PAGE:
Seth Godin’s recent comments on libraries and librarians has prompted a number of interesting responses. Bobbi Newman has done another great job of unpacking Seth’s ideas and providing really well-considered responses. One other one that resonated with me is PC Sweeney’s post saying that basically Seth has got it right:
The problem is that the real root of this article, and the aspects these good folks are arguing against, are problems of perception. Of course, we all know that the library isn’t just a “warehouse of books” and we know some folks use our databases, and we all know that kids shouldn’t use Wikipedia. But unfortunately Seth’s statements are exactly what a HUGE percentage of the population believes. This is our fault. This is the brand that generations of librarians have been reinforcing for years. In fact, some of my favorite library marketing has been about the book brand of libraries. Seth is merely calling us out for not doing our jobs to ensure that we are adequately re-branding libraries.
Again, I couldn’t agree more. I tried to have a bash at this myself in my post about the demise of Library week. LIANZA responded to me (thank you!) but, again, what they are offering are materials to promote libraries. This is not quite what I was on about. I was on about a collective conversation that would seek answers to some fundamental questions such as those raised by marketers like Brian Meredith:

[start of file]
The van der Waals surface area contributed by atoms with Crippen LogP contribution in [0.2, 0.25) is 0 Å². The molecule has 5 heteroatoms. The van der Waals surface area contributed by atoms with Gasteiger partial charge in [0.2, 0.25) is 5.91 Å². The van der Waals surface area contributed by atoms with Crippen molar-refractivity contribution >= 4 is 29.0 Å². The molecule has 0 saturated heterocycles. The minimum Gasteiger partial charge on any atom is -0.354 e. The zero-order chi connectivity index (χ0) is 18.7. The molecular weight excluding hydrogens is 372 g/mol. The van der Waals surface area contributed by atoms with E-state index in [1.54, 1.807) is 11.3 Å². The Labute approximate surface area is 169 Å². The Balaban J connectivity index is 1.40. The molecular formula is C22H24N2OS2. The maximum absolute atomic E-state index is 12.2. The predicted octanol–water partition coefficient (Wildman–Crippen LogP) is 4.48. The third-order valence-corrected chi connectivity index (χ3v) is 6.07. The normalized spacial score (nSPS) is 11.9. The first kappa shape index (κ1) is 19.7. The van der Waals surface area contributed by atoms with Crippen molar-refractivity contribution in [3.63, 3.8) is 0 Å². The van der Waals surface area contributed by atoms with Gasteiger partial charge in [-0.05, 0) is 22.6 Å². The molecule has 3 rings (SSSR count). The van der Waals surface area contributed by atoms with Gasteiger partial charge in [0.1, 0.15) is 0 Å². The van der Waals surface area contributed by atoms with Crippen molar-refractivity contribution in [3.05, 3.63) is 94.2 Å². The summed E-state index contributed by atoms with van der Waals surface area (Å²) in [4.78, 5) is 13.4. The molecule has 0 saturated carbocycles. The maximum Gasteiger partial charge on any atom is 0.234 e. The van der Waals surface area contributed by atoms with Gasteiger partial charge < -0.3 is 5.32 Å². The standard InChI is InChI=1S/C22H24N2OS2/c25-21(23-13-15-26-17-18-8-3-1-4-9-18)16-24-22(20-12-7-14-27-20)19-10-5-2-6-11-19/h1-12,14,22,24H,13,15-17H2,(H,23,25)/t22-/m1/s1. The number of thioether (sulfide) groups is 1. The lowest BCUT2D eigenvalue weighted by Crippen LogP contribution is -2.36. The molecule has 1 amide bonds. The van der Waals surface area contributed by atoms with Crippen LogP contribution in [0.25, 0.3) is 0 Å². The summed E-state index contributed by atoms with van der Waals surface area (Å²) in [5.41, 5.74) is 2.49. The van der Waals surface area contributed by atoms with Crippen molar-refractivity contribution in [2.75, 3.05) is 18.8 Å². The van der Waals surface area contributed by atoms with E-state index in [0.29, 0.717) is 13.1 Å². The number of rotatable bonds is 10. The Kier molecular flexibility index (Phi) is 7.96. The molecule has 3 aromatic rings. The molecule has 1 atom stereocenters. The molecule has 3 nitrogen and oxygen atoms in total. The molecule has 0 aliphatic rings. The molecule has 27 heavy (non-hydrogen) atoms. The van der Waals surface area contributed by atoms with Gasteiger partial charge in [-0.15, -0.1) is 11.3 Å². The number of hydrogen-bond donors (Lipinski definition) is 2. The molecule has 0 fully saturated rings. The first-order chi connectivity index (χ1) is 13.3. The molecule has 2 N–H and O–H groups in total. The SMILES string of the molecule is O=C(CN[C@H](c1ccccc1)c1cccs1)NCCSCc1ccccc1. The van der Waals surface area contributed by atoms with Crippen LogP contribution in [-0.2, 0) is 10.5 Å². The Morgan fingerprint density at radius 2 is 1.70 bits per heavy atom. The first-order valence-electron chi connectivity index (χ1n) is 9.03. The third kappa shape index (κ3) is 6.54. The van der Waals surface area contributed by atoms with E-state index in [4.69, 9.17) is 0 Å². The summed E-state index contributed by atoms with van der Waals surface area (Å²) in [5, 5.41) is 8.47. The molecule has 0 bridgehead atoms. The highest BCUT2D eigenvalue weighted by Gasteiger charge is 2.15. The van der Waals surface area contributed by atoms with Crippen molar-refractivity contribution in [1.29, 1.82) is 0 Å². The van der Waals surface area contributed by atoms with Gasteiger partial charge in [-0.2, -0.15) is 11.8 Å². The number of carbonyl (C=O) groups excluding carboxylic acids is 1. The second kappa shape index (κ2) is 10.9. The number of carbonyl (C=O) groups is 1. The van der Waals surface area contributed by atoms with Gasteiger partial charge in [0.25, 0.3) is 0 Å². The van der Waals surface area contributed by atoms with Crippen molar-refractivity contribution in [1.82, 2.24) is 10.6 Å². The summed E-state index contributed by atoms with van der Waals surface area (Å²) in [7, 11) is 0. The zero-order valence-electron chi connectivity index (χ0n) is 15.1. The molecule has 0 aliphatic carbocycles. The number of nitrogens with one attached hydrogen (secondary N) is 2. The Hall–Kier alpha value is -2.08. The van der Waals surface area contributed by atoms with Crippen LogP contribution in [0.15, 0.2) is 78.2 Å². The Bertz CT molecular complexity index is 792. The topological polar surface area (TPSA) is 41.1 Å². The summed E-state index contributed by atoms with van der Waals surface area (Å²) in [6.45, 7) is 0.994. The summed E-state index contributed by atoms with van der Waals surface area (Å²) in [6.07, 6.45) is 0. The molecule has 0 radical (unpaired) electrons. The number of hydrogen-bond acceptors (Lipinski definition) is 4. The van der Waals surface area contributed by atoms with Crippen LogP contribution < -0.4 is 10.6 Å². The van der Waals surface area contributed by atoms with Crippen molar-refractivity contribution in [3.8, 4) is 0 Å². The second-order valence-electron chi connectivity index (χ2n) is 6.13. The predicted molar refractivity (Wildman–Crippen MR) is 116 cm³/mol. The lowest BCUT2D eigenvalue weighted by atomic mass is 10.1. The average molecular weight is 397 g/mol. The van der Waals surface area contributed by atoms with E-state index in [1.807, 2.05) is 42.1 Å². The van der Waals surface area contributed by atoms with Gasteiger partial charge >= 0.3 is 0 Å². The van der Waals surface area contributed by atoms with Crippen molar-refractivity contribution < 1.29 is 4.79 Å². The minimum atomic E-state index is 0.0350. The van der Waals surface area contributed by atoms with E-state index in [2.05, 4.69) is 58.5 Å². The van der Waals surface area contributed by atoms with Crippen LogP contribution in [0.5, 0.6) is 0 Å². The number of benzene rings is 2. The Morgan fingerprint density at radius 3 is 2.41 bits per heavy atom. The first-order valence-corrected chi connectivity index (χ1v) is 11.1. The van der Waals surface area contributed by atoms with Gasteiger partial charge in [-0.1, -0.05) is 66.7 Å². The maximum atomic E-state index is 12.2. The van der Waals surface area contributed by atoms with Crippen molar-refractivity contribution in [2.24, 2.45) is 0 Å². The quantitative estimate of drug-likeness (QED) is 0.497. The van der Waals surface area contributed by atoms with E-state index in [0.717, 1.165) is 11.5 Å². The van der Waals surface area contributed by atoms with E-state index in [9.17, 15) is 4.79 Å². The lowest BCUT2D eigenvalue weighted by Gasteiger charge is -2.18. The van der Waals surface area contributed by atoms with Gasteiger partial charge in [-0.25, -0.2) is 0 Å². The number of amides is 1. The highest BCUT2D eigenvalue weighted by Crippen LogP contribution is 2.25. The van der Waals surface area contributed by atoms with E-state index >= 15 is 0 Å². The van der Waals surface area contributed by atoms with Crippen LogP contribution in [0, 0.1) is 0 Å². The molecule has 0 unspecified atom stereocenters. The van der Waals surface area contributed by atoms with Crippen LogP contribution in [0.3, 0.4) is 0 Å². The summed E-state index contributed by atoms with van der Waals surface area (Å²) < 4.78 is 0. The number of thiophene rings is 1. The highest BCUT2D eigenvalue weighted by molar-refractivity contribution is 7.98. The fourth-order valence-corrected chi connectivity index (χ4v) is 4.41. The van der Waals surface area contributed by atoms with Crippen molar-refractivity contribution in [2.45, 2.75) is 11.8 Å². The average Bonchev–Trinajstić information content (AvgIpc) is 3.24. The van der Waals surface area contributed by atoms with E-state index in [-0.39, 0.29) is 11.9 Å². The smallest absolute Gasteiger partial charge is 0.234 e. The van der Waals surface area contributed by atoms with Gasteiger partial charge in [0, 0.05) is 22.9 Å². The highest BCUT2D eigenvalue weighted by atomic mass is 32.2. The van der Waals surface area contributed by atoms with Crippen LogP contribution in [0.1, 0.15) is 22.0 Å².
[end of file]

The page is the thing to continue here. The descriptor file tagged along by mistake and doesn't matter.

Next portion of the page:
What business are we in?
What are we selling (or in our case what services are we providing)?
Who are we providing these to?
Why would anyone want them?
Once we have a handle on these things we are in a much better position to think about 1) how we should market brand Library and 2) achieve our goals by identifying and/or creating needs and/or wants for our chosen target audiences and fulfilling them cost effectively.
One of the comments to PC Sweeney’s post was that “this BS is decades old”.
So can we get on with talking about what business we really are in and how we might do better at rebranding and broadening perceptions of what we are all about?